If you’re not a fan of anime, give it try. Be open and patient.
Stream Maquia: When the Promised Flower Blooms
What are people saying?
What are critics saying?
It is a poignant set-up but, disappointingly, Okada’s ideas about motherhood don’t cut as deep as they could.
At almost two hours, the film feels a bit long and suffers from multiple endings, but Okada is clearly a talent to watch.
Ultimately, it’s [Okada's] attention to the emotional content, honed over years of writing romantic youth dramas (both animated and live action), that makes ‘Maquia’ so compelling. It’s a coming-of-age story, of sorts, even if the main character can’t age.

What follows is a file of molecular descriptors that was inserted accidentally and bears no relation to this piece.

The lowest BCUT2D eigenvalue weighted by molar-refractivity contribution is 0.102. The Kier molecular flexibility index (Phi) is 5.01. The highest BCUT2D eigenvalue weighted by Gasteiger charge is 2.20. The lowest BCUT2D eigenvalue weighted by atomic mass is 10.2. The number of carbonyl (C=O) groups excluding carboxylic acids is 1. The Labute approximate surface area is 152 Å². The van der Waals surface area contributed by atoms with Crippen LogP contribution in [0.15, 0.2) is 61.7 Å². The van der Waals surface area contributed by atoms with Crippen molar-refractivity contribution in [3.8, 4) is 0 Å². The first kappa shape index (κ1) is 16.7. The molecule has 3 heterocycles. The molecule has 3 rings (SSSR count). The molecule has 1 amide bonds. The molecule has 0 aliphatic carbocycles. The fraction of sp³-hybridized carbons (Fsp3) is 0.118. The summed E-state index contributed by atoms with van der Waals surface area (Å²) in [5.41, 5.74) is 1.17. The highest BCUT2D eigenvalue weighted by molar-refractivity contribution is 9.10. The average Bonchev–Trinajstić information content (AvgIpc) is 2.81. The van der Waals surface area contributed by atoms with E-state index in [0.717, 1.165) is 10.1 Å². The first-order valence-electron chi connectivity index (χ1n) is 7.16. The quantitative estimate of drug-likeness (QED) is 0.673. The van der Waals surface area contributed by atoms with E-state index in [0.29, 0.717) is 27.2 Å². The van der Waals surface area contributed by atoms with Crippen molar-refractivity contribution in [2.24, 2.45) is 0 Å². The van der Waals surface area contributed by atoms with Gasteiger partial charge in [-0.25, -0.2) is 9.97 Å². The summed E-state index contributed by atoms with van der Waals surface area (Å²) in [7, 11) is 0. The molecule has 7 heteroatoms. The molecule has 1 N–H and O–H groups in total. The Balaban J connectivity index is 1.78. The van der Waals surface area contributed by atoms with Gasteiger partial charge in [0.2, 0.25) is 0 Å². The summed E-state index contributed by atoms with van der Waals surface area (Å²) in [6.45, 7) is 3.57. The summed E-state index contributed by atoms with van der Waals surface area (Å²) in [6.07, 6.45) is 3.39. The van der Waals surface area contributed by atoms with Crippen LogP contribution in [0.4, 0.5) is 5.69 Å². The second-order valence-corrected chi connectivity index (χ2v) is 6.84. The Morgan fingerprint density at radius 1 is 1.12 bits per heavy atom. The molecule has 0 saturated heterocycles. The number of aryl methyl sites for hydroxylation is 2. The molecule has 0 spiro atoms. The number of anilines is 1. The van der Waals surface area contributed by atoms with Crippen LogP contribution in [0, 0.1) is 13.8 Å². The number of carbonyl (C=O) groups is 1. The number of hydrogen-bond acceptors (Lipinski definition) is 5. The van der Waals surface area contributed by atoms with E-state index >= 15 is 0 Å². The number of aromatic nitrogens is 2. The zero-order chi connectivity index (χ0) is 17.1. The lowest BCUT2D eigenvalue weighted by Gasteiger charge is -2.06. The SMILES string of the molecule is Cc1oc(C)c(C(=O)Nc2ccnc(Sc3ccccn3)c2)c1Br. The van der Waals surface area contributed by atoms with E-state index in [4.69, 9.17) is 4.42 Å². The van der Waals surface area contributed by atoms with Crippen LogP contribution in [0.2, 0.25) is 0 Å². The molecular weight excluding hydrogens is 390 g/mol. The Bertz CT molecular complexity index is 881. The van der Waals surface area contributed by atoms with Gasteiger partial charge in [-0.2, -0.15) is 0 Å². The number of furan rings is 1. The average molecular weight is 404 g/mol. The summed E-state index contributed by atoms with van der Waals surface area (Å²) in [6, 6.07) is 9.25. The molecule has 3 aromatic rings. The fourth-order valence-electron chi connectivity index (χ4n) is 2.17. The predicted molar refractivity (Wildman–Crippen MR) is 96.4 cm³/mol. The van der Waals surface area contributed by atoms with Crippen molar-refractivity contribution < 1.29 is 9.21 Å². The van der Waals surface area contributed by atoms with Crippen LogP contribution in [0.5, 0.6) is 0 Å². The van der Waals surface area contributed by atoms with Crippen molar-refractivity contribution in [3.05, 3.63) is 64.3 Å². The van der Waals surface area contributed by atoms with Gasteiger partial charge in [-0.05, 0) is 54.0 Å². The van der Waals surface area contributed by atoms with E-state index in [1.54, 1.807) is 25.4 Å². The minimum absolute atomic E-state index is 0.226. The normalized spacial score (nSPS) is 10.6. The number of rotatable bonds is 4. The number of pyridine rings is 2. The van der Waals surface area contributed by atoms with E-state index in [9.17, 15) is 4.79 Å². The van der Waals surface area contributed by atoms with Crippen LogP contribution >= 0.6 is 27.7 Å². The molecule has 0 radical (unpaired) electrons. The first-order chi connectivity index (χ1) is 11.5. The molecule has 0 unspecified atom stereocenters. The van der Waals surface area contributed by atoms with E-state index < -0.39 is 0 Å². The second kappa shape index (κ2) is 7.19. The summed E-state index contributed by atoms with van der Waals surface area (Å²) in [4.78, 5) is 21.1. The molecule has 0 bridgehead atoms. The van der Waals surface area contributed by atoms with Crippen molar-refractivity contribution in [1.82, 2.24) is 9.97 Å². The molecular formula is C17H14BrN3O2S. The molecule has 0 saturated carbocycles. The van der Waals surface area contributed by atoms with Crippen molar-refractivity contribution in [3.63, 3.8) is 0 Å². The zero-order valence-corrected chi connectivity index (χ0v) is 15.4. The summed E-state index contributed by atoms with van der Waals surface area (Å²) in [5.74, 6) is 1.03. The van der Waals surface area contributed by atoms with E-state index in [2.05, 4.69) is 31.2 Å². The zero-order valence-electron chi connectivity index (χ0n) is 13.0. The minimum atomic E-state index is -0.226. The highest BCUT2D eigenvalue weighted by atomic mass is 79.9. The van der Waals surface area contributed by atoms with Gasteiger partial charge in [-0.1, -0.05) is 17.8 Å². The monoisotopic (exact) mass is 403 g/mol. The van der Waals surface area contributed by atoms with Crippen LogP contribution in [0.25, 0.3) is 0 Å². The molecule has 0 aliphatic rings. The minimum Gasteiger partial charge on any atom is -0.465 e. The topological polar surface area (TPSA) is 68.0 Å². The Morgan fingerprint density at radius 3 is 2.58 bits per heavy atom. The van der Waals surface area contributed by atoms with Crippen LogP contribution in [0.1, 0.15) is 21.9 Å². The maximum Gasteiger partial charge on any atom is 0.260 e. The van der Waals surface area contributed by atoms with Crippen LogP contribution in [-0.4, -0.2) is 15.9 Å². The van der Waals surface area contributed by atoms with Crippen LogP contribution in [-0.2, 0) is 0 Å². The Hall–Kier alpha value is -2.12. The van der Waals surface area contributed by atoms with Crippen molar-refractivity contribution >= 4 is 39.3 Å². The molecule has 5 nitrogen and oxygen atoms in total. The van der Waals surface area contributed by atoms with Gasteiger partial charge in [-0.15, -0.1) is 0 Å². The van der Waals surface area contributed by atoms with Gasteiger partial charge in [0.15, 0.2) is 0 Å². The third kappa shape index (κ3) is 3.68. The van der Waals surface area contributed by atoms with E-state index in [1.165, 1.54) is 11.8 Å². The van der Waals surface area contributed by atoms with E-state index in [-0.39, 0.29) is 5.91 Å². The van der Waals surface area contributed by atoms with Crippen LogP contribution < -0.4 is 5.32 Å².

Okada both wrote and directed Maquia, which showcases her ability to depict complex relationships and project delicate character arcs.
Though not unusual for animated movies to provoke tears, Maquia: When the Promised Flower Blooms is perhaps the second animated film I would openly classify as a “tearjerker” (the first being Grave of the Fireflies).
It’s possible that the film’s passing pleasures are so rich that we don’t even notice how deep Okada has driven her storytelling dagger until she pulls it out in the end, and the tears come, adding, to the bitterness and sweetness of this moving and strange little fable, a hefty dose of salt.